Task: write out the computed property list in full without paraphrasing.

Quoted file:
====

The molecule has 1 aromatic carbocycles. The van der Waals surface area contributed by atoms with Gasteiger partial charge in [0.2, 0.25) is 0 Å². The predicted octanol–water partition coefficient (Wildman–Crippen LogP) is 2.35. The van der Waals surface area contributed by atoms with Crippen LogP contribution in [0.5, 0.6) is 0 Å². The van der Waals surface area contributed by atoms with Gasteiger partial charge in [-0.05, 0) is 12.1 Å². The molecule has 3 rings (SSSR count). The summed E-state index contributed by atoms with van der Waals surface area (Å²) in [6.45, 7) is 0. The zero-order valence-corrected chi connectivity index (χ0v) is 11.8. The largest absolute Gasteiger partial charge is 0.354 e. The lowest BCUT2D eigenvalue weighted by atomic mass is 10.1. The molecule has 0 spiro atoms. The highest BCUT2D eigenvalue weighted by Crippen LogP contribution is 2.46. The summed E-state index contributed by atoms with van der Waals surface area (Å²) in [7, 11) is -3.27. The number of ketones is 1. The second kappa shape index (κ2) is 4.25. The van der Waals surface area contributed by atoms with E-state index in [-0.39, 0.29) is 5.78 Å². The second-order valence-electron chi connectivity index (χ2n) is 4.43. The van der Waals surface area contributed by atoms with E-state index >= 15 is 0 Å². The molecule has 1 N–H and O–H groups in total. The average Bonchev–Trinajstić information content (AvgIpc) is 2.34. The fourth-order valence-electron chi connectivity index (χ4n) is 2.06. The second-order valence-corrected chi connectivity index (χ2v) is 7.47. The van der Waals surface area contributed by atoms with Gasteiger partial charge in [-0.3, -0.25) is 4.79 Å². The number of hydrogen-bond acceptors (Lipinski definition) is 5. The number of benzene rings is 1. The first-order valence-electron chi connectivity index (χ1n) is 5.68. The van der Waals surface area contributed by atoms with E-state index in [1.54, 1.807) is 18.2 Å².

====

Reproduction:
The molecule has 1 aromatic carbocycles. The van der Waals surface area contributed by atoms with Gasteiger partial charge in [0.2, 0.25) is 0 Å². The predicted octanol–water partition coefficient (Wildman–Crippen LogP) is 2.35. The van der Waals surface area contributed by atoms with Crippen LogP contribution in [0.5, 0.6) is 0 Å². The van der Waals surface area contributed by atoms with Gasteiger partial charge in [-0.05, 0) is 12.1 Å². The molecule has 3 rings (SSSR count). The summed E-state index contributed by atoms with van der Waals surface area (Å²) in [6.45, 7) is 0. The zero-order valence-corrected chi connectivity index (χ0v) is 11.8. The largest absolute Gasteiger partial charge is 0.354 e. The lowest BCUT2D eigenvalue weighted by atomic mass is 10.1. The molecule has 0 spiro atoms. The highest BCUT2D eigenvalue weighted by Crippen LogP contribution is 2.46. The summed E-state index contributed by atoms with van der Waals surface area (Å²) in [7, 11) is -3.27. The number of ketones is 1. The second kappa shape index (κ2) is 4.25. The van der Waals surface area contributed by atoms with E-state index in [-0.39, 0.29) is 5.78 Å². The second-order valence-electron chi connectivity index (χ2n) is 4.43. The van der Waals surface area contributed by atoms with E-state index >= 15 is 0 Å². The molecule has 1 N–H and O–H groups in total. The average Bonchev–Trinajstić information content (AvgIpc) is 2.34. The fourth-order valence-electron chi connectivity index (χ4n) is 2.06. The second-order valence-corrected chi connectivity index (χ2v) is 7.47. The van der Waals surface area contributed by atoms with Gasteiger partial charge in [-0.3, -0.25) is 4.79 Å². The number of hydrogen-bond acceptors (Lipinski definition) is 5. The number of benzene rings is 1. The first-order valence-electron chi connectivity index (χ1n) is 5.68. The van der Waals surface area contributed by atoms with E-state index in [1.54, 1.807) is 18.2 Å².